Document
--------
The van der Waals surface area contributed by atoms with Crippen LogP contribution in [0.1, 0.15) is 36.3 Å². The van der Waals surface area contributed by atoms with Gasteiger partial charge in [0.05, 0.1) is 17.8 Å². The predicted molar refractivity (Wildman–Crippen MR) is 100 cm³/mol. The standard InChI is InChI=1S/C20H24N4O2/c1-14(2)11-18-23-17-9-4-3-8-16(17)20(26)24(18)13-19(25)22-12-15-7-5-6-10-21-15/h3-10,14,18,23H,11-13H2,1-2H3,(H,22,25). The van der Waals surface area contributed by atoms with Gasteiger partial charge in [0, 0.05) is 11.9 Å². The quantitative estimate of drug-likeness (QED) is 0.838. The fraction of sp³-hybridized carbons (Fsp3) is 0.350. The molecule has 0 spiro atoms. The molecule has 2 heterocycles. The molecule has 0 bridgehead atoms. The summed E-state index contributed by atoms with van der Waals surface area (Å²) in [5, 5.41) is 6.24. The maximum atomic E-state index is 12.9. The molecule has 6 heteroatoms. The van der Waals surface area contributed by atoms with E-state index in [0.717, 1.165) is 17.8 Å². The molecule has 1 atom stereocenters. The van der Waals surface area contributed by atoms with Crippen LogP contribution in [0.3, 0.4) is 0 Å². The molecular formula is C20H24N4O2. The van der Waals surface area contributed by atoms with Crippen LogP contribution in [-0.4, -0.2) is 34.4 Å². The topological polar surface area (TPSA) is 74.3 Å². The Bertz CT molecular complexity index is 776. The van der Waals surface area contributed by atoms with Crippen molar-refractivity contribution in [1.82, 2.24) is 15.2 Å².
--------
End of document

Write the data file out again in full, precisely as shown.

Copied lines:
The van der Waals surface area contributed by atoms with Crippen LogP contribution in [0.1, 0.15) is 36.3 Å². The van der Waals surface area contributed by atoms with Gasteiger partial charge in [0.05, 0.1) is 17.8 Å². The predicted molar refractivity (Wildman–Crippen MR) is 100 cm³/mol. The standard InChI is InChI=1S/C20H24N4O2/c1-14(2)11-18-23-17-9-4-3-8-16(17)20(26)24(18)13-19(25)22-12-15-7-5-6-10-21-15/h3-10,14,18,23H,11-13H2,1-2H3,(H,22,25). The van der Waals surface area contributed by atoms with Gasteiger partial charge in [0, 0.05) is 11.9 Å². The quantitative estimate of drug-likeness (QED) is 0.838. The fraction of sp³-hybridized carbons (Fsp3) is 0.350. The molecule has 0 spiro atoms. The molecule has 2 heterocycles. The molecule has 0 bridgehead atoms. The summed E-state index contributed by atoms with van der Waals surface area (Å²) in [5, 5.41) is 6.24. The maximum atomic E-state index is 12.9. The molecule has 6 heteroatoms. The van der Waals surface area contributed by atoms with E-state index in [0.717, 1.165) is 17.8 Å². The molecule has 1 atom stereocenters. The van der Waals surface area contributed by atoms with Crippen LogP contribution in [0.3, 0.4) is 0 Å². The molecular formula is C20H24N4O2. The van der Waals surface area contributed by atoms with Crippen LogP contribution in [-0.4, -0.2) is 34.4 Å². The topological polar surface area (TPSA) is 74.3 Å². The Bertz CT molecular complexity index is 776. The van der Waals surface area contributed by atoms with Crippen molar-refractivity contribution in [1.82, 2.24) is 15.2 Å².